Quote of the Day:“It was so hot, it was a swedding.”
A man describing a recent event to a friend in Hollywood.
Hello lovely readers,
With Julie & Julia happily playing on my TV in the background, I write with 3 things to share tonight. (p.s. The editor Judy Clain from Little, Brown who emailed me the other day about wanting to see my memoir, they mention her name in the movie!!! The voicemail says, "This is Judy Clain. I'm an editor from Little, Brown..." Holy Shiite!!!!
First off, to the upper left is my beloved and stupidly talented screenwriter, Bekah Brunstetter. The first 25 pages are a DREAM COME TRUE. Honestly, I remember ambling down the streets of Manhattan as an undergrad at Barnard and stopping to glance in the shiny, reflective windows of the advertising buildings and thinking, "Your time will come... Someone will see you and get it." And voila! This writer is creating my "star vehicle" in Natalie's words. And in my words -- stay on the path, keep staring in the shiny windows, and skipping to your own beat -- just knowing that you've got a little somethin' somethin' different. Something to call your own that no one else can ever claim. 25 pages and I feel goooooood... So, the first thing is gratitude.
I wanted so badly to connect with my excellent voice-over agent Marcia Hurwitz at Innovative Artists, but I didn't know what I was going to say to her when I called. I just felt like -- I want her to know how hungry I am and how excited I am to boooooook. And then, I stopped at a red light on the way to Trader Joe's and thought, "How about you call and thank her?" For the meeting we had before Christmas. For sitting down with me. For believing in me for all these years -- she's actually my longest relationship! Zoiks. And so, when I called and her assistant asked what I was calling about and I said to thank her, she immediately took my call. And the thing is, I did want to thank her. We had an inspired conversation and I'm pretty sure we both hung up the phone feeling good. When in doubt, gratitude.
2. My improv teacher the great Stephen Tobolowsky, who starred in Thelma and Louise, said something I think we all need to hear from time to time, be reminded of. He said, "You know what I have that 90% of this town doesn't? "A work ethic. I always come as prepared as I can ever be." He's actually gone to auditions with sides he's cobbled together to give his character more depth and to make for a more flowing audition. Then, he'll give a photocopied versiont o the reader. And they let hi do it. Because they're SO impressed with his f'in preparation!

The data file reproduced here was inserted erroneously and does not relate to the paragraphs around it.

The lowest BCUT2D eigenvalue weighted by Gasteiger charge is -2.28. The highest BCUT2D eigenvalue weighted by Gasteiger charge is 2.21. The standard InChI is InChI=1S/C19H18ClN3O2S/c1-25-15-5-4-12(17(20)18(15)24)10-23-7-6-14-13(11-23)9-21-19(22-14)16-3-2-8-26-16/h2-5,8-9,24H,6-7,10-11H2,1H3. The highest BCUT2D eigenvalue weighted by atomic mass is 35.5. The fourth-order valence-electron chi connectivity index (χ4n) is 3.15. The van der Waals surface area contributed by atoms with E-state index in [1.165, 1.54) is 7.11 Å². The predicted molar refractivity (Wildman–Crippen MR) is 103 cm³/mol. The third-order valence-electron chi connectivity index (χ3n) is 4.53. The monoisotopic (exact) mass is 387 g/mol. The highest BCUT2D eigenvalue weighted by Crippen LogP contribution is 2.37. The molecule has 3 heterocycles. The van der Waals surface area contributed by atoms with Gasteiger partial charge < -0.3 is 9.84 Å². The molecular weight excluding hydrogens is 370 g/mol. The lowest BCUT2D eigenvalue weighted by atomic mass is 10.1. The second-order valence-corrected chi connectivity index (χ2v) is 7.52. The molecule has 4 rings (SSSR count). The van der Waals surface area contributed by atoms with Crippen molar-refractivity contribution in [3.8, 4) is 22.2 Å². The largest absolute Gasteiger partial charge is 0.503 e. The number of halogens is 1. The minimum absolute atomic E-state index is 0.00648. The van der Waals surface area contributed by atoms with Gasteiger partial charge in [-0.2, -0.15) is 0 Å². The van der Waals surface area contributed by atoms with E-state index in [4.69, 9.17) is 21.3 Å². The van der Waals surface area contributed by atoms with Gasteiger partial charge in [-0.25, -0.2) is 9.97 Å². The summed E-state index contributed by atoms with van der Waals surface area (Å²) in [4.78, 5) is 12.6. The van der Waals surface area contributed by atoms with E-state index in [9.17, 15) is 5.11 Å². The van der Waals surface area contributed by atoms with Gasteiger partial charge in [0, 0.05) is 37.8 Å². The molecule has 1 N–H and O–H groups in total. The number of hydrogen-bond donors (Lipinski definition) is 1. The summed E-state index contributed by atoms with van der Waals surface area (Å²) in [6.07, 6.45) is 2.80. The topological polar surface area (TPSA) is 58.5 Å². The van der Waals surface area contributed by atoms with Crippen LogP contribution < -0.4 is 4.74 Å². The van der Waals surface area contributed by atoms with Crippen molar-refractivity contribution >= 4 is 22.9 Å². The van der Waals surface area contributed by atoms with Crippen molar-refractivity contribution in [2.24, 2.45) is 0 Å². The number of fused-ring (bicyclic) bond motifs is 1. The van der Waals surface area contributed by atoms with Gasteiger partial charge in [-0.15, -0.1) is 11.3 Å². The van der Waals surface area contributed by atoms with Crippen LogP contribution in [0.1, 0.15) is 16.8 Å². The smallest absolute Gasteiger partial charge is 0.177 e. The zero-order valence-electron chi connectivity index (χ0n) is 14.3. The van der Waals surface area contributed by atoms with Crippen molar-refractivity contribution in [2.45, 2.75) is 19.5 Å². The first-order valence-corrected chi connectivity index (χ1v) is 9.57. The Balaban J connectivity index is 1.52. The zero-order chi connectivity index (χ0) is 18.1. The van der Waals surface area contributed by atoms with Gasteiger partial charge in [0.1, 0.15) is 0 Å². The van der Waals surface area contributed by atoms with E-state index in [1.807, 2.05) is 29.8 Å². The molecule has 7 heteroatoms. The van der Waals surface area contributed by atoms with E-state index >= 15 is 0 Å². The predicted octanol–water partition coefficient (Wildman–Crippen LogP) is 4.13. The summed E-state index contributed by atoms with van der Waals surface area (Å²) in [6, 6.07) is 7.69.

When auditioning for Michael Mann, he kindly declined to read the sides. He said he had no idea who his character was, or where he was, or what the movie was even about. He said he needed to see a script. When Mann refused him, he said, "Put yourself in my shoes. How would you feel if a producer asked if you were interested in a part, but wouldn't give you a script, or told you when the movie took place or where it was or who was in it, but wanted you to do it. What would you do?" Mann handed him a script. He signed a confidentiality agreement. A few days later, he booked the role. BALLS OUT. He told me, "I was either going to go down sucking because I had no idea what I was doing. Or I would go down with my integrity. Better than that, he ended up working with one of our best. I shall think of him when I read for THE DIRECTOR. (she says with nothing by hope in her heart).
3. Which leads me to my 3rd update... I called back the director!!! Left a voicemail. And now I know what I'm going to say to him when we finally speak on the phone. I feel like a kid in high school -- I'm sooooo excited to talk to him. The idea of working with him? Like winning the lead in the school play spring term senior year. Working with this director IS Spring Term Senior Year.
So... Here's to being thankful, to being balls out & to a rockin' spring term senior year.